Aussie dollar –The Aussie reached its highest in three days against the U.S. dollar on signs that exports within the Asian region were buoyant following an annual 13.3% pace of increase in Chinese industrial production. Retail sales also expanded at a brisk pace growing year-on-year by 16.9%. Consumer prices in May, however, matched an April reading of 5.5% and remain at the highest in three years. Investor sentiment failed to take a bruising after the Peoples Bank announced a move to left the reserve requirement ratio to its highest yet in a move aimed to stem lending. The market is also abuzz with talk that the Bank will tighten interest rates in coming weeks. The yuan was also allowed to appreciate Tuesday. A Manpower employment survey across the region showed employers expectations were tempered in China, Australia and Japan. The Aussie rose to $1.0667 U.S. cents.
Canadian dollar – The stronger appetite for risk on Tuesday boosted the Canadian dollar and even after the promise of additional weekend supply from OPEC, the price of crude is also higher on the day. The Canadian unit has surged to $1.0323 U.S. cents.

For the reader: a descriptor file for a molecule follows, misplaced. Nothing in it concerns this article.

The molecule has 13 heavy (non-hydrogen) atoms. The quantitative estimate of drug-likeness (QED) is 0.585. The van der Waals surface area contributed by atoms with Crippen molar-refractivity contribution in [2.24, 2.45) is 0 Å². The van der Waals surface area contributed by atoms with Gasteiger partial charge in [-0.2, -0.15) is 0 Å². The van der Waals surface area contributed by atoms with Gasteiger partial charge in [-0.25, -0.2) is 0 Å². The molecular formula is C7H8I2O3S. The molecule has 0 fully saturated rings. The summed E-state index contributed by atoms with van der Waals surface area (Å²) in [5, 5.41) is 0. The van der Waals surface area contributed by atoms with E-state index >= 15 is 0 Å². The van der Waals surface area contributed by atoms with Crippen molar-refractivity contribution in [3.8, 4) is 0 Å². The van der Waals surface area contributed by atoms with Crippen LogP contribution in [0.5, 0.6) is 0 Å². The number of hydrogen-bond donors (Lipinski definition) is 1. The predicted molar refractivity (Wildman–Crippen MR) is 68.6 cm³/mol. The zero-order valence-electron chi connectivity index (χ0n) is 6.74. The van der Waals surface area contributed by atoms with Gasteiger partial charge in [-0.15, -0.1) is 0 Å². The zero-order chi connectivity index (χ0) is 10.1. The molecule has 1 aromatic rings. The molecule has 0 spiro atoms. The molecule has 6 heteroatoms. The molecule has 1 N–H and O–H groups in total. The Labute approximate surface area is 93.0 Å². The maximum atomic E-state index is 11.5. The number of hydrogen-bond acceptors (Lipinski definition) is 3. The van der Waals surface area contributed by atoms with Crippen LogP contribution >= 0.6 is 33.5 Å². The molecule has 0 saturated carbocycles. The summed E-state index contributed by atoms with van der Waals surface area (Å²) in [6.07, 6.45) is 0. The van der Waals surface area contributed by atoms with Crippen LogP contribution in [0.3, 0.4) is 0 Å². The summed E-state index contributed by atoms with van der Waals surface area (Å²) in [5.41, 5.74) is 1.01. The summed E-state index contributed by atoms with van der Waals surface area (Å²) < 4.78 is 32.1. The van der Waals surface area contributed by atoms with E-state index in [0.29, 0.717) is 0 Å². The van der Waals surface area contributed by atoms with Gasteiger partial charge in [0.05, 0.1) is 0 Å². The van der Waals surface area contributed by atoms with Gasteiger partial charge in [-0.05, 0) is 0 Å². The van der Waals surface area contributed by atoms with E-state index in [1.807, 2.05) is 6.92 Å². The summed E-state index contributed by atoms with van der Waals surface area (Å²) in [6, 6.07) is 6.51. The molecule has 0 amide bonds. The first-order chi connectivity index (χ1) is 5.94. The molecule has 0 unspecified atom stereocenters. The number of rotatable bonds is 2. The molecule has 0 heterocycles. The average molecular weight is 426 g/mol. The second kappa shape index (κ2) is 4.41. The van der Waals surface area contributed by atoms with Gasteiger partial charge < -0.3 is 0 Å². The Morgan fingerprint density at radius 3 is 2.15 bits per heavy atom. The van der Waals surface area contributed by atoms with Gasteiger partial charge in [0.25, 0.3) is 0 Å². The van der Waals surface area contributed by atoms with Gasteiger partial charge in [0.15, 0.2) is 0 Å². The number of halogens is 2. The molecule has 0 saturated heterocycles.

British pound – Consumer prices rose by 4.5% in May matching the pace of increase in the previous month. Prices remain at the highest recorded reading since October of 2008. However, after several months of battling with the Bank of England, investors are more inclined these days to agree that rates don’t yet need to rise. The pound was boosted by the return of risk appetite and matched gains made by the euro versus the dollar.
Andrew Wilkinson is a Senior Market Analyst at Interactive Brokers LLC
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